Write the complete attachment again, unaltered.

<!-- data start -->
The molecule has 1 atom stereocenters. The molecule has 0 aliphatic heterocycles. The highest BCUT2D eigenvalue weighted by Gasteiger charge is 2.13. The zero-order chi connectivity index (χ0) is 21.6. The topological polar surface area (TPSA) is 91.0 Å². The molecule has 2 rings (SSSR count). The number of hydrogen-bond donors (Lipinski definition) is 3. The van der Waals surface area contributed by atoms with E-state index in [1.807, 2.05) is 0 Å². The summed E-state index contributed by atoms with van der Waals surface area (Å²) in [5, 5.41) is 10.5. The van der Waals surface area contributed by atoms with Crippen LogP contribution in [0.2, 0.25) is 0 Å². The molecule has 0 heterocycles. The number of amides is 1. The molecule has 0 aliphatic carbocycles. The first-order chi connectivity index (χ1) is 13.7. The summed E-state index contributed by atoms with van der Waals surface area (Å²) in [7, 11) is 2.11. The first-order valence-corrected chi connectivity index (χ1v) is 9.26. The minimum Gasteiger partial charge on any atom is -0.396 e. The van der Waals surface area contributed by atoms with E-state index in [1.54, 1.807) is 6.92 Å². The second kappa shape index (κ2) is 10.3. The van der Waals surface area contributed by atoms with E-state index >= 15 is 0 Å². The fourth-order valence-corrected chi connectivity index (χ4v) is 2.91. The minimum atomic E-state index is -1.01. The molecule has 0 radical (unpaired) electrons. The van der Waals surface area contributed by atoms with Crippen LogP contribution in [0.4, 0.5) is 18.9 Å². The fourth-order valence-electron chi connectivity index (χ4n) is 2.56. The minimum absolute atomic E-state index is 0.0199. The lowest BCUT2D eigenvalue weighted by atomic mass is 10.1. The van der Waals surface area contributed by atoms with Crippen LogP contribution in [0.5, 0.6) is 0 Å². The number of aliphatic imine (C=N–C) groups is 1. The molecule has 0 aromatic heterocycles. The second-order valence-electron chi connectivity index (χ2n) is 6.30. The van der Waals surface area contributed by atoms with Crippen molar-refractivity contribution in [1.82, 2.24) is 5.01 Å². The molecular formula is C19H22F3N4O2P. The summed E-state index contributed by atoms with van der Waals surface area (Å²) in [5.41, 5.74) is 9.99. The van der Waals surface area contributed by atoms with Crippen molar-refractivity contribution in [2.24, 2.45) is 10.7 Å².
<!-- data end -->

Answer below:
The molecule has 1 atom stereocenters. The molecule has 0 aliphatic heterocycles. The highest BCUT2D eigenvalue weighted by Gasteiger charge is 2.13. The zero-order chi connectivity index (χ0) is 21.6. The topological polar surface area (TPSA) is 91.0 Å². The molecule has 2 rings (SSSR count). The number of hydrogen-bond donors (Lipinski definition) is 3. The van der Waals surface area contributed by atoms with E-state index in [1.807, 2.05) is 0 Å². The summed E-state index contributed by atoms with van der Waals surface area (Å²) in [5, 5.41) is 10.5. The van der Waals surface area contributed by atoms with Crippen LogP contribution in [0.2, 0.25) is 0 Å². The molecule has 0 heterocycles. The number of amides is 1. The molecule has 0 aliphatic carbocycles. The first-order chi connectivity index (χ1) is 13.7. The summed E-state index contributed by atoms with van der Waals surface area (Å²) in [7, 11) is 2.11. The first-order valence-corrected chi connectivity index (χ1v) is 9.26. The minimum Gasteiger partial charge on any atom is -0.396 e. The van der Waals surface area contributed by atoms with E-state index in [1.54, 1.807) is 6.92 Å². The second kappa shape index (κ2) is 10.3. The van der Waals surface area contributed by atoms with E-state index >= 15 is 0 Å². The fourth-order valence-corrected chi connectivity index (χ4v) is 2.91. The minimum atomic E-state index is -1.01. The molecule has 0 radical (unpaired) electrons. The van der Waals surface area contributed by atoms with Crippen LogP contribution in [0.4, 0.5) is 18.9 Å². The fourth-order valence-electron chi connectivity index (χ4n) is 2.56. The minimum absolute atomic E-state index is 0.0199. The lowest BCUT2D eigenvalue weighted by atomic mass is 10.1. The van der Waals surface area contributed by atoms with Crippen LogP contribution in [0.5, 0.6) is 0 Å². The number of aliphatic imine (C=N–C) groups is 1. The molecule has 0 aromatic heterocycles. The second-order valence-electron chi connectivity index (χ2n) is 6.30. The van der Waals surface area contributed by atoms with Crippen molar-refractivity contribution in [1.82, 2.24) is 5.01 Å². The molecular formula is C19H22F3N4O2P. The summed E-state index contributed by atoms with van der Waals surface area (Å²) in [5.41, 5.74) is 9.99. The van der Waals surface area contributed by atoms with Crippen molar-refractivity contribution in [2.24, 2.45) is 10.7 Å².